10 yard-care mistakes to avoid this spring, according to a superintendent

A frustrated man mowing a lawn

A little extra effort goes a long way toward creating a healthy lawn in spring.

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Spring is here, the season of renewal, blooming with potential on the course.

And in your yard.

But just as bad habits can creep into your swing, poor agronomic practices can affect your lawn. 

Ann Paulisich, a 14-year member of the Golf Course Superintendents Association of America, is the superintendent at Keystone Ranch Golf Club, in Keystone, Colo. We asked her about the most common springtime errors turf-care amateurs make when they’re caring for grass at home.

1. Impatience

    We get it. You’re itching to get your lawn up and ready. Take a deep breath, pause, and let nature set the pace. “I like to let the turf warm up, wake up and come out of its long-winter sleep,” Paulisich says. That means waiting until the threat of frigid nights and frost are gone before you start whipping the grass back into shape. If you’ve seeded your yard, she says, give it 21 days before subjecting it to traffic. “Keep the kids and the dogs off of it until then,” Paulisich says. Too often, she adds, homeowners jump the gun, which negates the time and money they’ve just put in.

    2. Mowing too short

    A byproduct of impatience is trying to mow your grass too tight, too fast. Superintendents abide by the one-third rule, and you should, too. That means never lopping off more than one-third of the grass blade in a single mow. Mowing causes injury. The plant needs to recover, and it can’t do that if it’s cut too short. “Mow down gently,” Paulisich says, giving your yard a week between cuts.

    3. Mowing with dull blades

    Dull blades don’t cut. They tear. Before you bust out the mower, make sure you’ve had it sharpened. Try to have this done at least once a year, either as a DIY job, or at your local home and garden store.

    4 Working while the ground is wet

    The damper the turf, the more vulnerable it is to traffic from foot and machine traffic. Hold off on the serious work until the ground is dry. “If you go out there when it’s wet, those footprints and wheel ruts are going to be around for a while,” Paulisich says.

    5 Overwatering

    Overwatering a lawn is like pampering a child. It might feel like the right thing in the moment. In the long-run, though, you’re not doing anyone any favors. “It creates a weak plant,” Paulisich says. “To build healthy turf, the plant needs to put its energy into finding water, which means it should struggle some.” How much is enough? A lot depends on the turf type and climate. But a good rule of thumb is about an inch of water a week.

    6. Watering at the wrong time of day

    Early morning is the way to go. Too many homeowners turn on their sprinklers in the heat of day, and the water evaporates or blows away before it can get to where it needs to go.

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    7. Over-fertilizing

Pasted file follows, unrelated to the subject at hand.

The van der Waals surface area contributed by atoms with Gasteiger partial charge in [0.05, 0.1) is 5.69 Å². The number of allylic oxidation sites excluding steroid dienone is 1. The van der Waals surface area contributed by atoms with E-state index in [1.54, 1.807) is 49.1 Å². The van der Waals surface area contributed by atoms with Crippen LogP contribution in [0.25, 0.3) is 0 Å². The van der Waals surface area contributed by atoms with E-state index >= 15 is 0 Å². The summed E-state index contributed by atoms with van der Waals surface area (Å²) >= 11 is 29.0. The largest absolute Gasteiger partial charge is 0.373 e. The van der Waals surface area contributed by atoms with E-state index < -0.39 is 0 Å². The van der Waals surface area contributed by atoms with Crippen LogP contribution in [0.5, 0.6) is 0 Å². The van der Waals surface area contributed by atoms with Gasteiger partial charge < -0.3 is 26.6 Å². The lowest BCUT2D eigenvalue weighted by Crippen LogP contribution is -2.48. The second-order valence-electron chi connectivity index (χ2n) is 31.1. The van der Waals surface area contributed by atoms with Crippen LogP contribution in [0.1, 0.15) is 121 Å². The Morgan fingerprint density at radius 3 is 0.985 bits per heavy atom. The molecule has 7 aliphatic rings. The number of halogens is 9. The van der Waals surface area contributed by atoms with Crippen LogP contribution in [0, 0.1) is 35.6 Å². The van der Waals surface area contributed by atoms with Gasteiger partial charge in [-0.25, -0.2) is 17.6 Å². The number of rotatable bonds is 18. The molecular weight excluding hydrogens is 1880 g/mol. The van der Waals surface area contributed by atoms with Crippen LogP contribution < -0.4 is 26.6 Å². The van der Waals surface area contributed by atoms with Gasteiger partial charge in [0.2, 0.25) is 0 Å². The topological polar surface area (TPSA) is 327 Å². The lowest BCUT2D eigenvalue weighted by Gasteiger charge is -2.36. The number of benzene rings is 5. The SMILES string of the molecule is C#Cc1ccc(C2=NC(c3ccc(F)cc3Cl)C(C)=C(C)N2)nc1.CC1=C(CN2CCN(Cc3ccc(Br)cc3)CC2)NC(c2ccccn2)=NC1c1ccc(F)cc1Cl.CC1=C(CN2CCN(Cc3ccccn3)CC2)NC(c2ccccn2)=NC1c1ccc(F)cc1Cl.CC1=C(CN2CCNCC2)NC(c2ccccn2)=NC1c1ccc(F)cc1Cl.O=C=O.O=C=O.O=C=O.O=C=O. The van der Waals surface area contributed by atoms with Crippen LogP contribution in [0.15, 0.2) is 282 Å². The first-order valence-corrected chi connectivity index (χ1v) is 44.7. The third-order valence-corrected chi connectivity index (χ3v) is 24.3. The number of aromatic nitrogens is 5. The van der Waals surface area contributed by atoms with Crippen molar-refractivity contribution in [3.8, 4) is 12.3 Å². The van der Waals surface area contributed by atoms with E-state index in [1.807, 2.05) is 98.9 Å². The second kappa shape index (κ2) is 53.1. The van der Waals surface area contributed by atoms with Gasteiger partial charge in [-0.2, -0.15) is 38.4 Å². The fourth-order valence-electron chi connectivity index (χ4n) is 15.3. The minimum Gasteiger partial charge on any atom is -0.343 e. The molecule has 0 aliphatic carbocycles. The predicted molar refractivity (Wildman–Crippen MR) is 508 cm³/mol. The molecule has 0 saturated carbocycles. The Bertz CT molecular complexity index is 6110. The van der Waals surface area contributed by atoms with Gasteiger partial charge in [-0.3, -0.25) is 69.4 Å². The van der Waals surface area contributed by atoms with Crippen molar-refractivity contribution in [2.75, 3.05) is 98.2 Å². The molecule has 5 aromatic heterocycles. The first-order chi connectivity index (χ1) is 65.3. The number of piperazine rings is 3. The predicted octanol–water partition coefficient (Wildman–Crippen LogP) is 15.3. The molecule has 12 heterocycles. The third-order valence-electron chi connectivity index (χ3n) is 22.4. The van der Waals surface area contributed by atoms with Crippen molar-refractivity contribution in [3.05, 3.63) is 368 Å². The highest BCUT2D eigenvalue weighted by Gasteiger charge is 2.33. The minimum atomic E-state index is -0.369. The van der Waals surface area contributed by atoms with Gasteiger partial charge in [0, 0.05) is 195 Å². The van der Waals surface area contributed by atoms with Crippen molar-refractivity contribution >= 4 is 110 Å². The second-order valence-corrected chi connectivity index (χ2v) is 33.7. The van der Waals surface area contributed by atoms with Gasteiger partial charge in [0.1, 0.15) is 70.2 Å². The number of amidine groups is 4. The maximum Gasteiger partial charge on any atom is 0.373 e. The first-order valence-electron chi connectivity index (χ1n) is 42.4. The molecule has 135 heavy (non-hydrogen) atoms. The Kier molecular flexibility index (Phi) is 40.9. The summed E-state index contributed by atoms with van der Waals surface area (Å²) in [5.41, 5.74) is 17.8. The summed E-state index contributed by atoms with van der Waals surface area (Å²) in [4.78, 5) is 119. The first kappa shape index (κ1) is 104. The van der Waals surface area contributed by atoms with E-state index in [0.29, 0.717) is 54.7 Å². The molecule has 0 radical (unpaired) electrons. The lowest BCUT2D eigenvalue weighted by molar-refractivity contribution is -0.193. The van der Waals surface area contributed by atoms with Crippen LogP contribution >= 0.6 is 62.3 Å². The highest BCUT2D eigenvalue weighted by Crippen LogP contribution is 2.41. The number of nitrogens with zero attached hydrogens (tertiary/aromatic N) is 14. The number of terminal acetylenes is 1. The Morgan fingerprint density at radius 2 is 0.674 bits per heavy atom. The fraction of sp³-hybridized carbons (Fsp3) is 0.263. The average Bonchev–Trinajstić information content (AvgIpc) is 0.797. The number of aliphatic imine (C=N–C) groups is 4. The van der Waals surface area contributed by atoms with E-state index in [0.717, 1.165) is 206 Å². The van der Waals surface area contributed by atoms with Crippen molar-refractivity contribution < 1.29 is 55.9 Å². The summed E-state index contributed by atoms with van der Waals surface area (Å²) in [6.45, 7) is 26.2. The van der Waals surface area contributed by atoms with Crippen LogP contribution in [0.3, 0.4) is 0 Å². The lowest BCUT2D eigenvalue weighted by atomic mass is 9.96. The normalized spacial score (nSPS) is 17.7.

As with watering, the temptation is to feed and keep on feeding. But when you give the plant too much, Paulisich says, “it grows up instead of out,” which isn’t healthy. A good ballpark is a half a pound of fertilizer   per thousand square feet.

    8. Poor weed prevention

    Paulisich isn’t a big advocate of herbicides for home use. But you’ve got to do something to safeguard against weeds, especially when the grass is just emerging from hibernation and vulnerable to invasion. Paulish recommends a light overseeding of perennial ryegrass, which helps fill in any gaps where weeds might encroach. If you do use herbicide, make it a timely application of a pre-emergent weed killer. “A lot of people wait until they see the weeds,” Paulisich says. “That’s too late. You want to get it down before the weeds appear.”

    9. Leaving too many clippings

    Mowing creates clippings, which can be good for yard in moderation; as they decompose, they act as a kind of fertilizer, returning nitrogen to the soil. Problem is, a lot of homeowners leave too many clippings, which leads to thatch — a layer of dead organic material between the soil and the grass blades. And because thatch prevents the flow of water and air through the root zone, it leaves you with a lawn that requires more watering and more work.

    10. Failing to rake

    You don’t have to do it hard or often. But a lot of homeowners forget to rake at all. That’s a mistake. A light, thorough raking, carried out before the weather gets too hot or dry, removes dead material and helps the turf stand up. “The turf needs light,” Paulisich says. “Stand it up to give it light and air.”

    Josh Sens

    Golf.com Editor

    A golf, food and travel writer, Josh Sens has been a GOLF Magazine contributor since 2004 and now contributes across all of GOLF’s platforms. His work has been anthologized in The Best American Sportswriting. He is also the co-author, with Sammy Hagar, of Are We Having Any Fun Yet: the Cooking and Partying Handbook.